Taking these facts together with the clear evidence that the "Hobby" was on a course of 258 degrees True at the time of the collision we entertain serious doubt that the "Lanarkshire" was in the channel or at least so far within it as to constitute a hazard to navigation. The "Hobby's" course was never altered from 258 degrees True, and until she was "more than" two ship lengths from the "Lanarkshire" her speed continued at 5 knots. Therefore, she was headed not down the channel, but into the anchorage just above the position indicated by the "Lanarkshire's" officers as that vessel's original anchorage. We are aware, of course, that the "Hobby" was making leeway, but we have no indication that she was making so much, and so little headway, as to track a course almost 206 degrees True. This she would have had to do if the accident occurred as the United States maintains, for the position assigned to the "Lanarkshire" after the collision, where it is contended she was at the time of the collision, is just east of the "Hobby's" plotted course of 206 degrees True. Indeed, the positions marked on the "Hobby's" navigation chart indicate rather clearly that the "Hobby" was destined to reach a point just above the "Lanarkshire's" position according to her officers, unless the "Hobby's" course was altered.*fn2 It is equally evident that within the four or five minutes after the "Hobby's" navigator advised his captain that it was time to turn, which was not accomplished, the Hobby crossed the plotted course of 206 degrees True making 5 knots and traversed the channel to within more than two ship lengths above the position of the "Lanarkshire" as established by the evidence on behalf of the latter.
Insofar as the probabilities are concerned, it would appear, as the "Lanarkshire's" evidence establishes, more probable that the "Lanarkshire" dragged her anchor after the collision; for the "Hobby" scraped her bilge against the anchor chain and twice contacted the "Lanarkshire," thus aiding the force of the wind on which the "Hobby" relies as being the cause of the "Lanarkshire" dragging her anchor prior to the collision. Again, if, before the collision, the "Lanarkshire" were in the position in which the "Hobby's" men put her after the collision, there would have been much more water between the "Lanarkshire" and the vessel to her westward than the captain of the "Hobby" estimated. Should it be conceded that the "Lanarkshire" was in the channel, on the basis of the Coast Guard report for February 14th as well as upon the statement of the captain of the "Hobby", we should conclude that the "Lanarkshire" was not so far into the channel that she constituted any greater hazard or impediment to traffic than if the "Hobby" had instead met another vessel standing up the channel for a starboard passing. The doubt that the "Lanarkshire" was so far into the channel before the collision is supported by the probability, and the "Lanarkshire's" evidence, that she moved after the collision, and the evidence submitted by the United States placing her in the middle of the channel after the collision.Moreover, had the "Lanarkshire" been as much as four hundred yards from the vessel to her westward, according to the position given her by the United States after the collision, the space of 1,200 feet would seem to indicate that the "Hobby" would have preferred port rudder, heading leeward, instead of astern to avoid colliding with the vessel westward of the "Lanarkshire" following the first contact.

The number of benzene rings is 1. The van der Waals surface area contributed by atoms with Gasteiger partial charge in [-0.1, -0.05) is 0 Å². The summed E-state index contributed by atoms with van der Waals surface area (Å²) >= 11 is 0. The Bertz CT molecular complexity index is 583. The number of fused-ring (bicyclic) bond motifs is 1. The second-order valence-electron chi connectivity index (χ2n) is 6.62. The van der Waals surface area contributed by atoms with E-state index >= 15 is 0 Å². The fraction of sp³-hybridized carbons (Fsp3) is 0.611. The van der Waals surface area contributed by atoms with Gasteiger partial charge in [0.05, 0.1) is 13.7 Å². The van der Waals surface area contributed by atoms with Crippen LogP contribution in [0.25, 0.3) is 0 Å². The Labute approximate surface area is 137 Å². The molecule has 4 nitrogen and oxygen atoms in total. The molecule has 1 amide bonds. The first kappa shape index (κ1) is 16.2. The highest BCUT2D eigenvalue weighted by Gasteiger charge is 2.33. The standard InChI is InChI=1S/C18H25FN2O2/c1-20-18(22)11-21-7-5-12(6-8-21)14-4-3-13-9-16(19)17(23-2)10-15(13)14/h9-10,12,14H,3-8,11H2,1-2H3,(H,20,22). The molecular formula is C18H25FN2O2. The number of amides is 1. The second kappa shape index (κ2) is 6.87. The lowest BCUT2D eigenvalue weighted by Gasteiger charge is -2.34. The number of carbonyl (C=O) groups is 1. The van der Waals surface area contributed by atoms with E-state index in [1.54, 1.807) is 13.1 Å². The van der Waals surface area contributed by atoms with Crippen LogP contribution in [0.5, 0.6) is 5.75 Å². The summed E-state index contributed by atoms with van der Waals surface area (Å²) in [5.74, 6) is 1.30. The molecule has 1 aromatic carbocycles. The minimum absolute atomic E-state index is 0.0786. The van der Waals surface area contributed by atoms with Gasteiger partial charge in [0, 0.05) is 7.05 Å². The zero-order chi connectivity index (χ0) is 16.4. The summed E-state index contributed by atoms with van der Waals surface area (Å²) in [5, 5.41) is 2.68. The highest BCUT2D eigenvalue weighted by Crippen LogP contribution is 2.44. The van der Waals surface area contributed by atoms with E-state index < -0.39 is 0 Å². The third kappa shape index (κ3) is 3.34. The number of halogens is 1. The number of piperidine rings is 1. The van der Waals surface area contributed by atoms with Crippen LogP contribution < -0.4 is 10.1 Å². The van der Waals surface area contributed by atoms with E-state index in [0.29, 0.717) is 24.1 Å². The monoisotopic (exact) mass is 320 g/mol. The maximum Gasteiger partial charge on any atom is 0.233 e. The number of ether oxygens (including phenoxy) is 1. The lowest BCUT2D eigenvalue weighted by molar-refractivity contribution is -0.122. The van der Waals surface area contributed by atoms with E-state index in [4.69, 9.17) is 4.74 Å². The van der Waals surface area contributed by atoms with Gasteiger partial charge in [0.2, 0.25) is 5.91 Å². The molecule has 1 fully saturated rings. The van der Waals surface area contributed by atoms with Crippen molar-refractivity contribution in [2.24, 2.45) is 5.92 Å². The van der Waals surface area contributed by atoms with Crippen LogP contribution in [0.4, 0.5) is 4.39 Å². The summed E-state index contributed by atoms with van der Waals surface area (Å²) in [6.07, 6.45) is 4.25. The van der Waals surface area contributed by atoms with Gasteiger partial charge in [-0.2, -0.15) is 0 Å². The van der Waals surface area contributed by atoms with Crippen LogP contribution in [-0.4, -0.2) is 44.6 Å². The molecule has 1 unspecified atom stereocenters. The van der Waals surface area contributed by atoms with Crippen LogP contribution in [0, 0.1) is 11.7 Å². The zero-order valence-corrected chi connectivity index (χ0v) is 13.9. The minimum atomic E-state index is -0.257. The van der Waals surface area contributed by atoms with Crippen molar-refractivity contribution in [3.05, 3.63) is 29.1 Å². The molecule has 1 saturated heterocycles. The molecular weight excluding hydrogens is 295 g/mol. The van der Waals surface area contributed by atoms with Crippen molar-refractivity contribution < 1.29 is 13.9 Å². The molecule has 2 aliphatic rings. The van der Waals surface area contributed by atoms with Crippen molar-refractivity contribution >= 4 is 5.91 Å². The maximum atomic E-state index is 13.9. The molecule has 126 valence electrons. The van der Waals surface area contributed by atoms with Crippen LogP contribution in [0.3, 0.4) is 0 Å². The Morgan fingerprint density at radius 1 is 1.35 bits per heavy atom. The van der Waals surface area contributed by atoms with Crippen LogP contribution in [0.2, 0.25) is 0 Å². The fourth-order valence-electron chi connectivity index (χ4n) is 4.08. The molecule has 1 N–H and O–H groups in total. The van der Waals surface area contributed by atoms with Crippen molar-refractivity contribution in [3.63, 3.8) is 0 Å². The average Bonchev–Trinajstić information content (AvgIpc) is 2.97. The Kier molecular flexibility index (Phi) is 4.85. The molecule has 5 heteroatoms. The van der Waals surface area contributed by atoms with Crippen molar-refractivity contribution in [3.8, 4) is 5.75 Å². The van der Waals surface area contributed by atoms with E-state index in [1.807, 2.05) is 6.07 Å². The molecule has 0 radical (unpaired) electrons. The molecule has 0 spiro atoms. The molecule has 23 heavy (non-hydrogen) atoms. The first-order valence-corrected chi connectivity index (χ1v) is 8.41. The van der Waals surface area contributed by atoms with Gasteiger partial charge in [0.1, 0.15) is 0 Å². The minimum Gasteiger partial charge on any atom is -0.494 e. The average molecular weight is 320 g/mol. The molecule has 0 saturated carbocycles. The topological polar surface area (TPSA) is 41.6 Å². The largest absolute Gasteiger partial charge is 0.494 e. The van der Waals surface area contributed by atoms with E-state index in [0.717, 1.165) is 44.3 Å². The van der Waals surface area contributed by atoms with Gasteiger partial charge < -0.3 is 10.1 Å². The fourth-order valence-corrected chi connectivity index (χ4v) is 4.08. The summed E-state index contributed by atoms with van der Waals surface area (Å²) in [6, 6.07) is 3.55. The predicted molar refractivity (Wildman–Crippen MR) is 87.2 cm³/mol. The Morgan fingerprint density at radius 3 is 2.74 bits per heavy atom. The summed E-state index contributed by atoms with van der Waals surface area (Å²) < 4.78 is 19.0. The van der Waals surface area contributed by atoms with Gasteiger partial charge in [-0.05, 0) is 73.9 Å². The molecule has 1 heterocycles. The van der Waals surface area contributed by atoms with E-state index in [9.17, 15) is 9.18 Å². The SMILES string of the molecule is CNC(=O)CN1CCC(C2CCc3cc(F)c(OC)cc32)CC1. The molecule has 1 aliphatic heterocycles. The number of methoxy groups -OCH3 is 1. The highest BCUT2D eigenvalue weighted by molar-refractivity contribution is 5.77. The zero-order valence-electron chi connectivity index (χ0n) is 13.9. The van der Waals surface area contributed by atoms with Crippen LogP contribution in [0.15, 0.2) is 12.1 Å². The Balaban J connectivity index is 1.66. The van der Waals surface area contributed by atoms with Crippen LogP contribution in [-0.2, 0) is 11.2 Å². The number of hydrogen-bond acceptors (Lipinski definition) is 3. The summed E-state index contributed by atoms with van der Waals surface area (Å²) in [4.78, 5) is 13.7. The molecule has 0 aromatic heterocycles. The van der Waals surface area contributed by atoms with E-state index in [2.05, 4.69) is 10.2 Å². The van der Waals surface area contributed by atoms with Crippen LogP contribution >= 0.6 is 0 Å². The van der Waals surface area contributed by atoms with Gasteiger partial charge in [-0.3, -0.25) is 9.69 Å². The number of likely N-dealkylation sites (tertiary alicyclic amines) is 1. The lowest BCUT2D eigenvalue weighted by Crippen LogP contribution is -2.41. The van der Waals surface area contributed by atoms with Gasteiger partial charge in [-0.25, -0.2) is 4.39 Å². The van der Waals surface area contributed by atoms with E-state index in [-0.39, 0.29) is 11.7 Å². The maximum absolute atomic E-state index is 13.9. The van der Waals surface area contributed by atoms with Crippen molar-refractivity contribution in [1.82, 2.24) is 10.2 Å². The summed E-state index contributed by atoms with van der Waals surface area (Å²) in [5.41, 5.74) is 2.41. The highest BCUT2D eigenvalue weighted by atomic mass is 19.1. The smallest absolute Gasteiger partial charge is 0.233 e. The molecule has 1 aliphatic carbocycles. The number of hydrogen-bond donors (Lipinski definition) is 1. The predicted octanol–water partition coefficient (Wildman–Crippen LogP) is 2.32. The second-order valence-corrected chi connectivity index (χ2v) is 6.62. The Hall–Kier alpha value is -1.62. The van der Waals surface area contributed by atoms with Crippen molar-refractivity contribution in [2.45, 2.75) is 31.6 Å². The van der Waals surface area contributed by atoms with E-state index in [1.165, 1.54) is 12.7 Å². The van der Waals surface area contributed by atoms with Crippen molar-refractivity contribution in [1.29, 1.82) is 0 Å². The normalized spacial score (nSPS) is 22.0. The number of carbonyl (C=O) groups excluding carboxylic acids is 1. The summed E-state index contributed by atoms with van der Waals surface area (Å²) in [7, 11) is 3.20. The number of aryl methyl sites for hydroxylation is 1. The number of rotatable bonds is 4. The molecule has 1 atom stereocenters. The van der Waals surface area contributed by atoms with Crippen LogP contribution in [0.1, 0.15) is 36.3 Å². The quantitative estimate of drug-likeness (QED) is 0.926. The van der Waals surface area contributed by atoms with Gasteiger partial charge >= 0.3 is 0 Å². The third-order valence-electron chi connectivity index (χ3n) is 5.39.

We do not propose to enter into a discussion of the reasons for the miscalculations of the officers of the "Hobby." But it would appear as a contributing probability that the "Hobby" was navigated without sufficiently accurate present information concerning the channel at the time of the collision. In view of the strong wind, it is understandable that as much room as could possibly be obtained was desirable. The captain of the "Hobby" said he was told by the navigator that there was not much water between the "Lanarkshire" and Governor's Island. The navigator, however, recalled that he advised his captain that there was sufficient depth of water between the "Lanarkshire" and the vessel to her westward, and also between Bedloe's Island and the vessels to the eastward; he thought he might have told the captain that there was shoal water off Governor's Island. In this context, it must be again noted that the captain did not have the charts before him, he was navigating at night on the basis of a picture he had in mind, and he must necessarily have guessed at the nearness of the shoals off Governor's Island, the danger of which was magnified by the northwesterly wind. Patently, the brief period he had ...